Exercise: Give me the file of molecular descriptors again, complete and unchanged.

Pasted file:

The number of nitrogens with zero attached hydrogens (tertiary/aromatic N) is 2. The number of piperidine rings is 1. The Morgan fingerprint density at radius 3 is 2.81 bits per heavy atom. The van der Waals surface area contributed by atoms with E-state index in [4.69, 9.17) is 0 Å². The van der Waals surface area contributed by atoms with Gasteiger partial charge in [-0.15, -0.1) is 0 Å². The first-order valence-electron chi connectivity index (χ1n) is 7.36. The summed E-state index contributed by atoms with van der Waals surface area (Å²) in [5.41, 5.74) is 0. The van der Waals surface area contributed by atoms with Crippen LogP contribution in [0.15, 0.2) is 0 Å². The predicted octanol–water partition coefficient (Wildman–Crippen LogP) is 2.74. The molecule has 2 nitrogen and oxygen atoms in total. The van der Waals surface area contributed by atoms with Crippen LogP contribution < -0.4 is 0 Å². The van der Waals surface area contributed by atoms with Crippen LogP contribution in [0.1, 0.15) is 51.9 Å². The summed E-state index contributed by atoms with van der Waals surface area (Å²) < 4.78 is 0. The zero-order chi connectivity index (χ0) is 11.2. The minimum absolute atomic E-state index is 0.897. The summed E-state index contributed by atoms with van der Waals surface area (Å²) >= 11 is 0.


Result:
The number of nitrogens with zero attached hydrogens (tertiary/aromatic N) is 2. The number of piperidine rings is 1. The Morgan fingerprint density at radius 3 is 2.81 bits per heavy atom. The van der Waals surface area contributed by atoms with E-state index in [4.69, 9.17) is 0 Å². The van der Waals surface area contributed by atoms with Gasteiger partial charge in [-0.15, -0.1) is 0 Å². The first-order valence-electron chi connectivity index (χ1n) is 7.36. The summed E-state index contributed by atoms with van der Waals surface area (Å²) in [5.41, 5.74) is 0. The van der Waals surface area contributed by atoms with Crippen LogP contribution in [0.15, 0.2) is 0 Å². The predicted octanol–water partition coefficient (Wildman–Crippen LogP) is 2.74. The molecule has 2 nitrogen and oxygen atoms in total. The van der Waals surface area contributed by atoms with Crippen LogP contribution < -0.4 is 0 Å². The van der Waals surface area contributed by atoms with Crippen LogP contribution in [0.1, 0.15) is 51.9 Å². The summed E-state index contributed by atoms with van der Waals surface area (Å²) < 4.78 is 0. The zero-order chi connectivity index (χ0) is 11.2. The minimum absolute atomic E-state index is 0.897. The summed E-state index contributed by atoms with van der Waals surface area (Å²) >= 11 is 0.